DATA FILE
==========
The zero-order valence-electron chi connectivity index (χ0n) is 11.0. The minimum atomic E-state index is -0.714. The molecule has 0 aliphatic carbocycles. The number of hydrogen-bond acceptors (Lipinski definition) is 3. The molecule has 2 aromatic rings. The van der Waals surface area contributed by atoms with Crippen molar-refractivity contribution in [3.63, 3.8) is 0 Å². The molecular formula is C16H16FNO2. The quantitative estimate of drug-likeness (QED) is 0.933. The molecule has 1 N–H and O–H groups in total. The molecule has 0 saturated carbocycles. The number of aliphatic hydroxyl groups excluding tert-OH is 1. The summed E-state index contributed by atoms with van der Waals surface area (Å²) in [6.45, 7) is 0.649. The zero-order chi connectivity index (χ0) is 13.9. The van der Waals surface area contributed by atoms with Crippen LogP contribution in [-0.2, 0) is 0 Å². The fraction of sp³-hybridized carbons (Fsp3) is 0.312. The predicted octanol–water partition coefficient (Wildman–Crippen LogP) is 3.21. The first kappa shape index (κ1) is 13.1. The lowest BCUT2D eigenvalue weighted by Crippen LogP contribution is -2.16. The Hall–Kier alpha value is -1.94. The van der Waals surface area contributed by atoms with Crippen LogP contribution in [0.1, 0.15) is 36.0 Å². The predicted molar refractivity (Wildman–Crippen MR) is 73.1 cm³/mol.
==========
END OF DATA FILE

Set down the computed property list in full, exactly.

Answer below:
The zero-order valence-electron chi connectivity index (χ0n) is 11.0. The minimum atomic E-state index is -0.714. The molecule has 0 aliphatic carbocycles. The number of hydrogen-bond acceptors (Lipinski definition) is 3. The molecule has 2 aromatic rings. The van der Waals surface area contributed by atoms with Crippen molar-refractivity contribution in [3.63, 3.8) is 0 Å². The molecular formula is C16H16FNO2. The quantitative estimate of drug-likeness (QED) is 0.933. The molecule has 1 N–H and O–H groups in total. The molecule has 0 saturated carbocycles. The number of aliphatic hydroxyl groups excluding tert-OH is 1. The summed E-state index contributed by atoms with van der Waals surface area (Å²) in [6.45, 7) is 0.649. The zero-order chi connectivity index (χ0) is 13.9. The van der Waals surface area contributed by atoms with Crippen LogP contribution in [-0.2, 0) is 0 Å². The fraction of sp³-hybridized carbons (Fsp3) is 0.312. The predicted octanol–water partition coefficient (Wildman–Crippen LogP) is 3.21. The first kappa shape index (κ1) is 13.1. The lowest BCUT2D eigenvalue weighted by Crippen LogP contribution is -2.16. The Hall–Kier alpha value is -1.94. The van der Waals surface area contributed by atoms with Crippen LogP contribution in [0.1, 0.15) is 36.0 Å². The predicted molar refractivity (Wildman–Crippen MR) is 73.1 cm³/mol.